My Financial Advantage – Article Introduction
The past financial year saw a spectacular rebound in returns for investors as the focus shifted from the recession to recovery against a backdrop of policy stimulus and vaccines. At the beginning of 2020, the markets started to fall suddenly and at the time, the world went into turmoil which gave us all so much uncertainty both personally and financially. With the world in shutdown mode, what did this mean for all of us, especially financially, as we saw the pandemic put us in a situation which we have not seen for quite some time. From an investment perspective, the rebound of the financial markets occurred a lot quicker than everyone thought possible.
I have been advising for 20 years and I don’t recall a rebound occurring this quickly with the markets in free fall for only six weeks. We have seen markets fluctuate from month to month, but this recovery seemed impossible and confused a lot of people. The world was still in trouble, but the financial markets were improving. What caused this rebound that, in the end, saw investment returns take back what they lost so quickly?
With investment returns increasing to a level that we haven’t seen since before the financial crisis, what will the next 12 months bring for our retirement savings and investment portfolios?
The following article will provide you with an outlook of what we can expect for the remainder of 2021 and into the new year.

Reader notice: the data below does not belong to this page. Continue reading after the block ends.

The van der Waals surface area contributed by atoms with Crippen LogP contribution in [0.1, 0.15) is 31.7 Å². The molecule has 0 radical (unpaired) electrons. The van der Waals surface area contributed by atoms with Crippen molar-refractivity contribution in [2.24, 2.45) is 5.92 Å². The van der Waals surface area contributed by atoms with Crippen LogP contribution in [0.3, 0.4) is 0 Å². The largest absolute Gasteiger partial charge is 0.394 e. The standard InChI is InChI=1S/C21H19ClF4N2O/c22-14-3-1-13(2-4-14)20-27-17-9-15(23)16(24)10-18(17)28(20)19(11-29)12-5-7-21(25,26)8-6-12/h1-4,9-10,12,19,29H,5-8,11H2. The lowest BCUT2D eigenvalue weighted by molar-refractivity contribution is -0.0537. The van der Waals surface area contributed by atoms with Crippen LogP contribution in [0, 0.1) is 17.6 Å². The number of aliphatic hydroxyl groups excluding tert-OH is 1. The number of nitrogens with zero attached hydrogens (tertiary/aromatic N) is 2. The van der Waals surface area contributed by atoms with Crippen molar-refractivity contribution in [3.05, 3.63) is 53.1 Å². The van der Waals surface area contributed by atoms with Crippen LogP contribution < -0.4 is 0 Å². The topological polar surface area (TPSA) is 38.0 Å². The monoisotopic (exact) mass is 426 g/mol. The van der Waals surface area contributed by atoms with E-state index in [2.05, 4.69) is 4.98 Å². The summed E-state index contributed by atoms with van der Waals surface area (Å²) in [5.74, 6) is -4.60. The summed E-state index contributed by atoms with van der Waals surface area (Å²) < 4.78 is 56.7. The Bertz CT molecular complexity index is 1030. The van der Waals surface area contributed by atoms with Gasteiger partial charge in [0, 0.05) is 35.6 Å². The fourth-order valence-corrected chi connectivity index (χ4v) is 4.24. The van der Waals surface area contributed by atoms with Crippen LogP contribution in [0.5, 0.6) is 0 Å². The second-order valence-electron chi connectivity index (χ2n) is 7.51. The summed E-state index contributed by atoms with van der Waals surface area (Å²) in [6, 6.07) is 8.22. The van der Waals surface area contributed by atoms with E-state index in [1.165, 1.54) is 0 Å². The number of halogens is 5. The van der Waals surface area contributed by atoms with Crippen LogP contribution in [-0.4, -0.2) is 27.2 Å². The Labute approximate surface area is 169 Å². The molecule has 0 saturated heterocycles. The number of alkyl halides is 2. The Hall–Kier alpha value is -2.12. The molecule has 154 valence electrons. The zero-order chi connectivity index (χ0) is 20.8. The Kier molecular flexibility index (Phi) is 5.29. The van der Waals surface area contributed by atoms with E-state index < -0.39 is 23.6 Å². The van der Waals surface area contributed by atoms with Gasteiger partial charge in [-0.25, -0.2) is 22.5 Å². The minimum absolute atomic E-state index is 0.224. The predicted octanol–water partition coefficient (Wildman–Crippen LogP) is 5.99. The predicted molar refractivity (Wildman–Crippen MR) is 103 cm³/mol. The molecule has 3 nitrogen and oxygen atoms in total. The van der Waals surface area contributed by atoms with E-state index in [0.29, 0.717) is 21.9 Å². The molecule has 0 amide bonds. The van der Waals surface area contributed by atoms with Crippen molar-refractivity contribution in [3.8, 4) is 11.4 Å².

Nicholle Shepherd – Principal Advisor
The big developments of the last financial year
- The global and Australian economies were confirmed to have seen deep recessions in the first half of 2020.
- There have been several waves of coronavirus globally, propelled over the last six months by new and more virulent strains. This in turn drove numerous returns to lockdowns.
- Budget deficits and public debt – relative to GDP – blew out in many countries to levels not seen since the end of WW2.
- The US saw a divisive election that turned violent with an invasion of the Capitol by Trump supporters.
- Tensions between Australia and other Western democracies with China have increased with more talk of a cold war.
- Bond yields rose sharply early this year on inflation fears and talk of an early exit from easy money, notably by the Fed.
However for investors in well-diversified portfolios, the bad news was dominated by the good. In particular:
- Despite various coronavirus-related setbacks, global growth has seen an almost Deep V rebound and is on track for 6% growth this year and 4% next, after last year’s 3% slump.
- Australian GDP has rebounded faster than expected to be one of the few developed countries to see GDP back above pre-coronavirus levels, despite numerous snap lockdowns. This in turn has driven a sharp rebound in company profits.
- Good news on vaccines and their deployment in developed countries has provided confidence in continued recovery.